Evolution of reciprocal altruism studies the evolutionary basis of cooperation within evolutionary agents (here special focus on Homo sapiens)
Humans (Homo sapiens) are arguably the most cooperative primates (Smith 2003). We display unique characteristics such as cooperating on tasks with non-kin members in large groups across cultures (Tomasello et al. 2005). Human cooperation studies have gathered wide interest from psychologists, evolutionary anthropologists, behavioral ecologists, economists, etc. Humans, therefore, make an interesting case study for reciprocal altruism. In the face of theoretical puzzles around reciprocal altruism, the scale of human cooperative societies seems particularly defiant.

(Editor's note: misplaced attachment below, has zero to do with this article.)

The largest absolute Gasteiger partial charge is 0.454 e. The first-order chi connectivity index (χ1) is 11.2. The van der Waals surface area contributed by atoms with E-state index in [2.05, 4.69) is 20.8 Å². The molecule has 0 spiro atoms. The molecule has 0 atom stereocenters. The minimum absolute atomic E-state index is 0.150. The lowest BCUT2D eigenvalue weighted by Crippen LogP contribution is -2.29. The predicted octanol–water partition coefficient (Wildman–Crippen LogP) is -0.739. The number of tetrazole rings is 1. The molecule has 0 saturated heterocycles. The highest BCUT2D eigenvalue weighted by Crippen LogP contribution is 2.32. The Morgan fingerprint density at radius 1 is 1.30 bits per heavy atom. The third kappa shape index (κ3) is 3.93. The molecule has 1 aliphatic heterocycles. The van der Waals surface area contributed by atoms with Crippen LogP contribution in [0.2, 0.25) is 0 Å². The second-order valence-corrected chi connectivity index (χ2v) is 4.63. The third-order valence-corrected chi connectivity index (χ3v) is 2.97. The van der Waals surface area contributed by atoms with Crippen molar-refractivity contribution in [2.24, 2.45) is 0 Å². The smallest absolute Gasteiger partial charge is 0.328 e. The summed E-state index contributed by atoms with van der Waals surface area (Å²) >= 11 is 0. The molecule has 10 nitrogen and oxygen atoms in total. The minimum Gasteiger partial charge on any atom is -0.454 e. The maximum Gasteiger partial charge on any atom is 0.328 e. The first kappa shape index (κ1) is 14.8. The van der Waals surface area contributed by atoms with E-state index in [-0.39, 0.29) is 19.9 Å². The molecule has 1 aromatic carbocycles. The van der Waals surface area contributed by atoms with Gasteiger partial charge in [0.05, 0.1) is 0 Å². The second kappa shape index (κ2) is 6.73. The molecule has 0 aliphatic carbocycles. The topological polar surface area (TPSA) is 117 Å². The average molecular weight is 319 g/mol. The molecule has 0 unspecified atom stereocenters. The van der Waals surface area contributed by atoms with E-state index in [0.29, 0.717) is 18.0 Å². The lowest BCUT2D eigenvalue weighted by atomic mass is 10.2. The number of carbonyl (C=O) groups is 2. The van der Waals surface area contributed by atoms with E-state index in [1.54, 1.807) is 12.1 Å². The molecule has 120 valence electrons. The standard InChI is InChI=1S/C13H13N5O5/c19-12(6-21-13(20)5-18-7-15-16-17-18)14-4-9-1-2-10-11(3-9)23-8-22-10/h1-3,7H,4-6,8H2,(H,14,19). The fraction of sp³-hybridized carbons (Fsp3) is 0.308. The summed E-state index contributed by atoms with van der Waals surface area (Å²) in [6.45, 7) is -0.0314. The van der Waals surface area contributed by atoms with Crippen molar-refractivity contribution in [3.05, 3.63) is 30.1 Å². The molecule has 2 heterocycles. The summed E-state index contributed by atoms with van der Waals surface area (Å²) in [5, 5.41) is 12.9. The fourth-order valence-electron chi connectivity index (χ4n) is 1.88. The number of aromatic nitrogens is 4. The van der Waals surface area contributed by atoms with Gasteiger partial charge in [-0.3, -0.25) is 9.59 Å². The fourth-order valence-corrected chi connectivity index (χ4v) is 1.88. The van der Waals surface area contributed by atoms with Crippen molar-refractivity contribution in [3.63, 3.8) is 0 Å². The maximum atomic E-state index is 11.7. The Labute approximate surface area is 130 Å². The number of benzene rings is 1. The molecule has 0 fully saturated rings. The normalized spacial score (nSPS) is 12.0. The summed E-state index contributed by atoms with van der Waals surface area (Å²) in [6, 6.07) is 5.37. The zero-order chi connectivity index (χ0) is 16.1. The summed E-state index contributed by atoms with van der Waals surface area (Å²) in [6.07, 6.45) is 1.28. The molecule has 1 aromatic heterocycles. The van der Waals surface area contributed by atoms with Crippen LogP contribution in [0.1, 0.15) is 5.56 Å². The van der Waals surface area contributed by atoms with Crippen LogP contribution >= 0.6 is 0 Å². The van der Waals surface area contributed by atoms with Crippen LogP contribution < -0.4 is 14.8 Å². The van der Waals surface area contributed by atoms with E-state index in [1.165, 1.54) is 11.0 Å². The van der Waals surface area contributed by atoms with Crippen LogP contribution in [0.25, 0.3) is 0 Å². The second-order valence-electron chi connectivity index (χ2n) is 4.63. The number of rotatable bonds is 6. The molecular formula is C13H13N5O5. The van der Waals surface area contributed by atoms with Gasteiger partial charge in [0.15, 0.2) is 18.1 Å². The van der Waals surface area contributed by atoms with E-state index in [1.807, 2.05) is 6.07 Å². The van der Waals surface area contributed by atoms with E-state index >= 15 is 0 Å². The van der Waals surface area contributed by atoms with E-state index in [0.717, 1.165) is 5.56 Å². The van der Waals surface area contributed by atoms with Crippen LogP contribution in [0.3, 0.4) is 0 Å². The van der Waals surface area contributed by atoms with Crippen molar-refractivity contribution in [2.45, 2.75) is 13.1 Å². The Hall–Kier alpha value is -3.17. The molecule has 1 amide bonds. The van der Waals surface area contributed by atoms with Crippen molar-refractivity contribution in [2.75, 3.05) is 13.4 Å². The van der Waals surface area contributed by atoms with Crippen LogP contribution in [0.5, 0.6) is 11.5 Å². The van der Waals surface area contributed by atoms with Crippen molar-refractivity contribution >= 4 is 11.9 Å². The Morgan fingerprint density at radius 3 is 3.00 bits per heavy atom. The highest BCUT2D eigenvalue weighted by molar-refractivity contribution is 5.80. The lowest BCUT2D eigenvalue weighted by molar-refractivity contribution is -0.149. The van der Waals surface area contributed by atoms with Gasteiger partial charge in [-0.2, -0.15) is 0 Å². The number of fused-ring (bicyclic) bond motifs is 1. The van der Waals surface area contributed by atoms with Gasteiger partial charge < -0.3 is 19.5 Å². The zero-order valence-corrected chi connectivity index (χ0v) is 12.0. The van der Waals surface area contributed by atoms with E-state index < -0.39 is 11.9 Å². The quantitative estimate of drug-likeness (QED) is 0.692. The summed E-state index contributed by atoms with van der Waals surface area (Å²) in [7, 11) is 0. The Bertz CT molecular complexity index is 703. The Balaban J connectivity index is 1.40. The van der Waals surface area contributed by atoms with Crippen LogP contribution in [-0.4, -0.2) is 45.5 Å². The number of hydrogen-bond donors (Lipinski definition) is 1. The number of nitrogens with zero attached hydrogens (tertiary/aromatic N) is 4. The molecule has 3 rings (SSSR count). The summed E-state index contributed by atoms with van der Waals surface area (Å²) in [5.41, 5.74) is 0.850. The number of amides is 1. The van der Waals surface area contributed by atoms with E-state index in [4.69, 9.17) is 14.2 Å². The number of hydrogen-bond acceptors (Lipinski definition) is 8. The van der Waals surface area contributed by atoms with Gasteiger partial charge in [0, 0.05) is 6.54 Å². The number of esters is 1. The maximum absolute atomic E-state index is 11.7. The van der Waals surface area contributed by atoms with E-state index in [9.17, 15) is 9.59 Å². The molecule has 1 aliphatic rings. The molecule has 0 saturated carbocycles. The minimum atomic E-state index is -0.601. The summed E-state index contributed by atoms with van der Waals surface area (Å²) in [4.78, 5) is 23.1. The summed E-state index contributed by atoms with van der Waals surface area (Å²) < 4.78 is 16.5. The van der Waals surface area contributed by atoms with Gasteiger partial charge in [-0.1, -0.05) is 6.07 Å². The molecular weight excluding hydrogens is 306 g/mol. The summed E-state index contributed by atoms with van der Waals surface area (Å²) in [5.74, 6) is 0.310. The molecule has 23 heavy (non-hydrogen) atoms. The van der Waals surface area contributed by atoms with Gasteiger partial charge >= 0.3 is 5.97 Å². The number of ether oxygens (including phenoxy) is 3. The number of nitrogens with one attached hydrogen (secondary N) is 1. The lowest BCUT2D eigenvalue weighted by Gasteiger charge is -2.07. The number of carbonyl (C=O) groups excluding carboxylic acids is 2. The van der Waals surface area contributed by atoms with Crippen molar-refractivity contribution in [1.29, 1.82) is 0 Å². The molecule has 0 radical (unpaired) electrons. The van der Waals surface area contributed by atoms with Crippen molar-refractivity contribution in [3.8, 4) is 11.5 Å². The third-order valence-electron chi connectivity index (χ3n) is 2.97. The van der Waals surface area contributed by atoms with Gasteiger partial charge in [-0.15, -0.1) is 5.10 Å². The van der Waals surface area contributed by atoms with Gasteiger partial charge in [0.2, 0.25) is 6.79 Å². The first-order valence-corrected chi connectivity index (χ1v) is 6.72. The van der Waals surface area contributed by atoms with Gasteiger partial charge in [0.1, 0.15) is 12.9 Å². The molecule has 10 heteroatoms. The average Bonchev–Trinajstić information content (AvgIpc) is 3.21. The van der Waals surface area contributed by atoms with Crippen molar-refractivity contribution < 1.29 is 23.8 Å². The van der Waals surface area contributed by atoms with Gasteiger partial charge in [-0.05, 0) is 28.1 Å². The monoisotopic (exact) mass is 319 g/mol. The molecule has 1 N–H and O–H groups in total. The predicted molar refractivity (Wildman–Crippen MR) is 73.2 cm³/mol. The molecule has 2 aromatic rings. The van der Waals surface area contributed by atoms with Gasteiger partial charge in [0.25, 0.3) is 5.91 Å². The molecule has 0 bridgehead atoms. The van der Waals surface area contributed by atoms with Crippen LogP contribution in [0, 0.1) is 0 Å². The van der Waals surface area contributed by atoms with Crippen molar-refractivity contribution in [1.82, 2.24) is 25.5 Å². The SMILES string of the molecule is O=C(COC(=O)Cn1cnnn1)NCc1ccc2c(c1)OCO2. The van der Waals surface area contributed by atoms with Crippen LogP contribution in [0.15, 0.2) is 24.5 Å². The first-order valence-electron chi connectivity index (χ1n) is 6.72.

Cooperation in Humans
One common explanation for this seemingly abnormal scale of cooperation was the existence of social norms and the ability to understand...
- Reciprocal Altruism
- Normative Social Expectations
- Abnormal Scale
- Human Cooperation
- Primary Cooperatives
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Aradhye, C. (2016). Evolution of Reciprocal Altruism. In: Weekes-Shackelford, V., Shackelford, T., Weekes-Shackelford, V. (eds) Encyclopedia of Evolutionary Psychological Science. Springer, Cham. https://doi.org/10.1007/978-3-319-16999-6_1222-1
Publisher Name: Springer, Cham
Online ISBN: 978-3-319-16999-6
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